Fortrose Vintage Car Rally 26th August

This year BIC had a presence at Fortrose Vintage Car Rally in Fortrose.

Amanda Mackay ran the Tombola and trustees and friends of BIC produced some amazing home baking.

Not only that but Frieda Mackenzie – a BIC Trustee – brought along and sold her home grown plants.

We made well in excess of £600 pounds. And the rain stayed off!

Thank you to everyone who donated prizes and made amazing baked goods.

Everything was gone by the end of the event.

It was a great success.

 

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The HTSI Awards 25th August 2017

Black Isle Cares Trustees Graham MacIver and Brian Devlin attended this year’s Highland Third Sector Interface (HTSI) Award ceremony where Brian was awarded Board Trustee of the Year.

The award ceremony was held at the Strathpeffer Pavilion on Friday evening, where winners and guests were invited to attend.

 

Brian said;
“This is a great honour and this award is dedicated to all of the trustees and volunteers in Black Isle Cares. Without their dedication and team effort we simply would not be able to function as a charity.”

This is the second award BIC has received from HTSI.
Last year it’s innovative Meals on Wheels project won the ‘Partnership Working Award’.
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Fortrose Academy & BIC – intergenerational work, May 2017

“Time is on my side,”

..sing those old rockers, the Rolling Stones.  My goodness though, it sure passes quickly.

One minute you were young and impatient with life; the next you’re struggling at the Co-op counter, trying to find the right change; aware that you’re holding up the queue behind you.

In a new venture, Black Isle Cares partnered up with Fortrose Academy to explore different aspects of caring.  The fancy word for it is: ‘intergenerational working’.  Really it’s about creating an opportunity for different ages to experience each other’s company, and take pleasure in learning from each other.

Over a span of 4 weeks, BIC have been working in the Academy with a group of students. We’ve been exploring issues to do with ageing and getting old.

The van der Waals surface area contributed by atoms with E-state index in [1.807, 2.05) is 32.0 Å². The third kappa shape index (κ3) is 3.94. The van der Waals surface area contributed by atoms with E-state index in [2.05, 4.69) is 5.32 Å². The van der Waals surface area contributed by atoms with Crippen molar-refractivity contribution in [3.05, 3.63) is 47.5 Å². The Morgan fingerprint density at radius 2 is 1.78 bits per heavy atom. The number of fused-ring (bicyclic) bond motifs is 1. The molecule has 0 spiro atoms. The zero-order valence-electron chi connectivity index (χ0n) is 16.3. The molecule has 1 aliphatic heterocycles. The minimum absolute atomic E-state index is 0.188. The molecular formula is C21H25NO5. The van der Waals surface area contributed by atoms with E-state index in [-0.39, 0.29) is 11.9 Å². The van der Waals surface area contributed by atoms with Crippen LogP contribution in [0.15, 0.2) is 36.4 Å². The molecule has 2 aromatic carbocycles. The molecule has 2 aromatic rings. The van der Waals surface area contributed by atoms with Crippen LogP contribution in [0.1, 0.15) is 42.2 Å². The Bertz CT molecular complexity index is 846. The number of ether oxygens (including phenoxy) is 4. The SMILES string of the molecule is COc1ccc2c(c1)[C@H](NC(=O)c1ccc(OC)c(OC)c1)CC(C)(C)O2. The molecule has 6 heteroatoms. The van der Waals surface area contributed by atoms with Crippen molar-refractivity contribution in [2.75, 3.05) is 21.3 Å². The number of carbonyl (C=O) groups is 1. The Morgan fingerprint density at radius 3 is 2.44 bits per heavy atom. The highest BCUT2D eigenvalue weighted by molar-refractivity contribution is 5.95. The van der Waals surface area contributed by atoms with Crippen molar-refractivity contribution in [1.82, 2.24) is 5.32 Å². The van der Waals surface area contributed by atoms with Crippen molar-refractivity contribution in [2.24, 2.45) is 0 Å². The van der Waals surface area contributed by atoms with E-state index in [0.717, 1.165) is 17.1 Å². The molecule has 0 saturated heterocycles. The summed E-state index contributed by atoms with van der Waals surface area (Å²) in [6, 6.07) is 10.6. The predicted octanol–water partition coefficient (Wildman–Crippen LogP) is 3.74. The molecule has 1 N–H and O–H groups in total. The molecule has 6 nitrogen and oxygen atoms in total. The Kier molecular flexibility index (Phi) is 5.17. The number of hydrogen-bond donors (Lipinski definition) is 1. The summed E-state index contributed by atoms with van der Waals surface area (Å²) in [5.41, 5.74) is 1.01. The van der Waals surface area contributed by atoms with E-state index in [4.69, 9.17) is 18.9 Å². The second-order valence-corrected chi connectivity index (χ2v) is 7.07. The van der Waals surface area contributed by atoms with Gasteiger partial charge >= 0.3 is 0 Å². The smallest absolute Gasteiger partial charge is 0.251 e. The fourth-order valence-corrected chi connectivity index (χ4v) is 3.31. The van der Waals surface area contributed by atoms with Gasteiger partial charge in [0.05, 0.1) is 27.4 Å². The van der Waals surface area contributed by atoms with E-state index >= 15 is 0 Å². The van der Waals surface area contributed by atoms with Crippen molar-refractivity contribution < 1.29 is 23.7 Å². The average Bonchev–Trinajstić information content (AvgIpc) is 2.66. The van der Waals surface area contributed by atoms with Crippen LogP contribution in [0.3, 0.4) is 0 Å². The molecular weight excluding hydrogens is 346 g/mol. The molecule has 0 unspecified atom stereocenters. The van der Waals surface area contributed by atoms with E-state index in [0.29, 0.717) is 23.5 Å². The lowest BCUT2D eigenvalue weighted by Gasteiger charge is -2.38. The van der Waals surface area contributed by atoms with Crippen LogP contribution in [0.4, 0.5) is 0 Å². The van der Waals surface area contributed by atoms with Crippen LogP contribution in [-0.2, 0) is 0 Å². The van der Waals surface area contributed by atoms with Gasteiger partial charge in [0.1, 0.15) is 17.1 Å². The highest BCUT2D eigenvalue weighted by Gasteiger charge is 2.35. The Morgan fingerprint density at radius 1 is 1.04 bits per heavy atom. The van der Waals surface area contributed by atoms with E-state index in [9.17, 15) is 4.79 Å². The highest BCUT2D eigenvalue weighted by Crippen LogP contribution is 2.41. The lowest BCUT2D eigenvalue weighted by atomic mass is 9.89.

On the first week we looked at stereotypes of old and young people and how we thought people viewed us at different ages.  We also heard the life experiences of BIC treasurer, Peter Furniss; who described his life, growing up after the war.

In the second session, lead by Nurse Consultant in Alzheimer’s disease from NHS Highland and Dr Leah Macadan from Stirling University, the students experienced what it was like to ‘feel old’.  This was achieved through a range of exercises including, wearing lenses that mimicked macular degeneration or cataracts, and being blindfolded and undergoing various scent tests.

On the third week the students went out on a Meals on Wheels round with our fantastic volunteers.  The customers were very pleased with the young students visiting them, it was a real success.

And on the fourth week the school pupils put on a lunch for some of our elderly friends which was joyfully consumed by young and old alike.

This was a thoroughly collaborative venture between BIC, Fortrose Academy, Highland Senior Citizens Network, Stirling University and NHS Highland.

This intergenerational work will be continuing between BIC and the surrounding schools.  We will continue to develop and refine our delivery of this.

It’s joyful and vital work.  We certainly had a lot of fun…

Feedback from the pupils:

  • I loved eating the soup with everyone
  • I enjoyed it; it was really good to see everyone come
  • It was really good
  • This was good because we got to socialise with older people
  • Was very interesting – interested in the older folks lives

Thanks to all who participated.  Mostly thanks to the students and staff of Fortrose Academy for their lovely welcome and hard work.

Brian Devlin, Chair of Black Isle Cares

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British Medical Journal article – a collaboration between nurseries and care homes.

With all the intergenerational work going on between BIC and the local schools at the minute, it’s encouraging to read an article in the British Medical Journal discussing meetings between care homes and childcare providers, held by United for all ages:

Care homes and childcare providers in the UK are taking only baby steps towards collaboration, says Stephen Burke, director of United for All Ages, an organisation that campaigns for stronger communities by bringing people of different ages together.

BMJ 2017;357:j1862

http://www.bmj.com/content/357/bmj.j1862

The article discusses the success stories of merging nurseries and care homes, in either sharing property or getting together for activities.  Examples can be found in the US and Australia.

In both places adults reported higher levels of self-esteem and felt that they were a part of society again.  Also, in socialising young children and the elderly this can help to break through the barriers of ageism.

We hope to see these merges and changes happening over the UK in the next few years.

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